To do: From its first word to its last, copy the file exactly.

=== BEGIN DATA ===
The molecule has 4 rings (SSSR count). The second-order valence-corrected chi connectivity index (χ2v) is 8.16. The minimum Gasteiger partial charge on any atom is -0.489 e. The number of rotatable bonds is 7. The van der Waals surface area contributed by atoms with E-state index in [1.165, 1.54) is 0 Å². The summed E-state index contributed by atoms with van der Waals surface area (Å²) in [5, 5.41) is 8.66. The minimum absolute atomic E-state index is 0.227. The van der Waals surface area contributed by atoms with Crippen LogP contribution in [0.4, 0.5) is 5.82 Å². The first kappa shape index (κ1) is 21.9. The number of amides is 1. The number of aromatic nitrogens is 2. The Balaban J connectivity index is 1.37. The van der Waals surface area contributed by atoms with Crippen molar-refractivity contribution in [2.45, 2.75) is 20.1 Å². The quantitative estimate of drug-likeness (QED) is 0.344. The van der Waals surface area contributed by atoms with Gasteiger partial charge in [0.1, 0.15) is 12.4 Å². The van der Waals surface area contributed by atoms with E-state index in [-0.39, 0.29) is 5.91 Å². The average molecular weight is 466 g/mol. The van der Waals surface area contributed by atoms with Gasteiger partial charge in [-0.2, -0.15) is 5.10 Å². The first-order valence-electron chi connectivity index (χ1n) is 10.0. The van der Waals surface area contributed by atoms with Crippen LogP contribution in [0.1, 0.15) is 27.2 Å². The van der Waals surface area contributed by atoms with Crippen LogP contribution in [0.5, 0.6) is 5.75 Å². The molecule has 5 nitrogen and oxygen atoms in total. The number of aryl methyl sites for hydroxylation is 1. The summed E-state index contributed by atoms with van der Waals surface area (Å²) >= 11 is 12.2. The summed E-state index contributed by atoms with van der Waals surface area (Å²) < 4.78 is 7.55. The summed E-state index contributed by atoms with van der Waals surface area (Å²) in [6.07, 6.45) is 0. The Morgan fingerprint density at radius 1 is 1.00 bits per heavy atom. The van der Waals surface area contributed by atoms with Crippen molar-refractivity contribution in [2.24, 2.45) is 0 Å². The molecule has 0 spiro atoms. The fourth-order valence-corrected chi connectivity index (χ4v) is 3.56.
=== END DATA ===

The molecule has 4 rings (SSSR count). The second-order valence-corrected chi connectivity index (χ2v) is 8.16. The minimum Gasteiger partial charge on any atom is -0.489 e. The number of rotatable bonds is 7. The van der Waals surface area contributed by atoms with E-state index in [1.165, 1.54) is 0 Å². The summed E-state index contributed by atoms with van der Waals surface area (Å²) in [5, 5.41) is 8.66. The minimum absolute atomic E-state index is 0.227. The van der Waals surface area contributed by atoms with Crippen LogP contribution in [0.4, 0.5) is 5.82 Å². The first kappa shape index (κ1) is 21.9. The number of amides is 1. The number of aromatic nitrogens is 2. The Balaban J connectivity index is 1.37. The van der Waals surface area contributed by atoms with Crippen molar-refractivity contribution in [2.45, 2.75) is 20.1 Å². The quantitative estimate of drug-likeness (QED) is 0.344. The van der Waals surface area contributed by atoms with Gasteiger partial charge in [0.1, 0.15) is 12.4 Å². The van der Waals surface area contributed by atoms with E-state index in [-0.39, 0.29) is 5.91 Å². The average molecular weight is 466 g/mol. The van der Waals surface area contributed by atoms with Gasteiger partial charge in [-0.2, -0.15) is 5.10 Å². The first-order valence-electron chi connectivity index (χ1n) is 10.0. The van der Waals surface area contributed by atoms with Crippen LogP contribution in [0.1, 0.15) is 27.2 Å². The van der Waals surface area contributed by atoms with Crippen LogP contribution in [0.5, 0.6) is 5.75 Å². The molecule has 5 nitrogen and oxygen atoms in total. The number of aryl methyl sites for hydroxylation is 1. The summed E-state index contributed by atoms with van der Waals surface area (Å²) >= 11 is 12.2. The summed E-state index contributed by atoms with van der Waals surface area (Å²) < 4.78 is 7.55. The summed E-state index contributed by atoms with van der Waals surface area (Å²) in [6.07, 6.45) is 0. The Morgan fingerprint density at radius 1 is 1.00 bits per heavy atom. The van der Waals surface area contributed by atoms with Crippen molar-refractivity contribution in [2.24, 2.45) is 0 Å². The molecule has 0 spiro atoms. The fourth-order valence-corrected chi connectivity index (χ4v) is 3.56.